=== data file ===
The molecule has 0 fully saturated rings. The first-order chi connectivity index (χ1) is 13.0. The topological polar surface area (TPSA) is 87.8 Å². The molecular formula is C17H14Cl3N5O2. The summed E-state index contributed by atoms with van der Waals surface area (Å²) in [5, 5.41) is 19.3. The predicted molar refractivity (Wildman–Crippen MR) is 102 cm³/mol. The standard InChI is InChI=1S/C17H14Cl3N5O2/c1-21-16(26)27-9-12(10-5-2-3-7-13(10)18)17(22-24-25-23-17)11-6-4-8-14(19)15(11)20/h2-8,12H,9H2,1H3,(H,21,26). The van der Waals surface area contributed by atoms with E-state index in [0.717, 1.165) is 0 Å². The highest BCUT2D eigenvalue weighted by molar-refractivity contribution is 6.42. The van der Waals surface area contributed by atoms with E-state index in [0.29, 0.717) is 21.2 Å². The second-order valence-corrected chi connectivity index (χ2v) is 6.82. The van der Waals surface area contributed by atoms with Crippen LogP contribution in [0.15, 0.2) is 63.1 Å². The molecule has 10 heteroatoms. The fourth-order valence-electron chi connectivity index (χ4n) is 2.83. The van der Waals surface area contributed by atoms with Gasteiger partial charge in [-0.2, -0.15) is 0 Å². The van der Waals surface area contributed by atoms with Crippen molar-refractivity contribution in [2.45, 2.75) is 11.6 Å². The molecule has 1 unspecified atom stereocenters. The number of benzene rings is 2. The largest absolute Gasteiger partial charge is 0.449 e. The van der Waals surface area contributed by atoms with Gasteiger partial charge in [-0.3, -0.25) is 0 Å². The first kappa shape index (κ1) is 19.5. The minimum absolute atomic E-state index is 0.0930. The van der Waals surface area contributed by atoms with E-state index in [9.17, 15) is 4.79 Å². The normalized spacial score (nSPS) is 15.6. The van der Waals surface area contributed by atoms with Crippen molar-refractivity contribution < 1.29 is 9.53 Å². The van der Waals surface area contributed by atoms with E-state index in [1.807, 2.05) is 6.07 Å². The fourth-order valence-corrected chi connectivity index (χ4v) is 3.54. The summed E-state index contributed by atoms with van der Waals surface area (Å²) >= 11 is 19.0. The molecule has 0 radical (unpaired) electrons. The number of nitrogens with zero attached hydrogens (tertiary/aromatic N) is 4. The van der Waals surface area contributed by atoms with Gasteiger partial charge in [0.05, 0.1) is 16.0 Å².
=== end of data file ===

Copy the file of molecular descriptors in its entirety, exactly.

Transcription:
The molecule has 0 fully saturated rings. The first-order chi connectivity index (χ1) is 13.0. The topological polar surface area (TPSA) is 87.8 Å². The molecular formula is C17H14Cl3N5O2. The summed E-state index contributed by atoms with van der Waals surface area (Å²) in [5, 5.41) is 19.3. The predicted molar refractivity (Wildman–Crippen MR) is 102 cm³/mol. The standard InChI is InChI=1S/C17H14Cl3N5O2/c1-21-16(26)27-9-12(10-5-2-3-7-13(10)18)17(22-24-25-23-17)11-6-4-8-14(19)15(11)20/h2-8,12H,9H2,1H3,(H,21,26). The van der Waals surface area contributed by atoms with E-state index in [0.717, 1.165) is 0 Å². The highest BCUT2D eigenvalue weighted by molar-refractivity contribution is 6.42. The van der Waals surface area contributed by atoms with E-state index in [0.29, 0.717) is 21.2 Å². The second-order valence-corrected chi connectivity index (χ2v) is 6.82. The van der Waals surface area contributed by atoms with Crippen LogP contribution in [0.15, 0.2) is 63.1 Å². The molecule has 10 heteroatoms. The fourth-order valence-electron chi connectivity index (χ4n) is 2.83. The van der Waals surface area contributed by atoms with Gasteiger partial charge in [-0.2, -0.15) is 0 Å². The van der Waals surface area contributed by atoms with Crippen molar-refractivity contribution in [2.45, 2.75) is 11.6 Å². The molecule has 1 unspecified atom stereocenters. The number of benzene rings is 2. The largest absolute Gasteiger partial charge is 0.449 e. The van der Waals surface area contributed by atoms with Gasteiger partial charge in [-0.3, -0.25) is 0 Å². The first kappa shape index (κ1) is 19.5. The minimum absolute atomic E-state index is 0.0930. The van der Waals surface area contributed by atoms with E-state index in [9.17, 15) is 4.79 Å². The normalized spacial score (nSPS) is 15.6. The van der Waals surface area contributed by atoms with Crippen molar-refractivity contribution < 1.29 is 9.53 Å². The van der Waals surface area contributed by atoms with E-state index in [1.807, 2.05) is 6.07 Å². The fourth-order valence-corrected chi connectivity index (χ4v) is 3.54. The summed E-state index contributed by atoms with van der Waals surface area (Å²) >= 11 is 19.0. The molecule has 0 radical (unpaired) electrons. The number of nitrogens with zero attached hydrogens (tertiary/aromatic N) is 4. The van der Waals surface area contributed by atoms with Gasteiger partial charge in [0.05, 0.1) is 16.0 Å².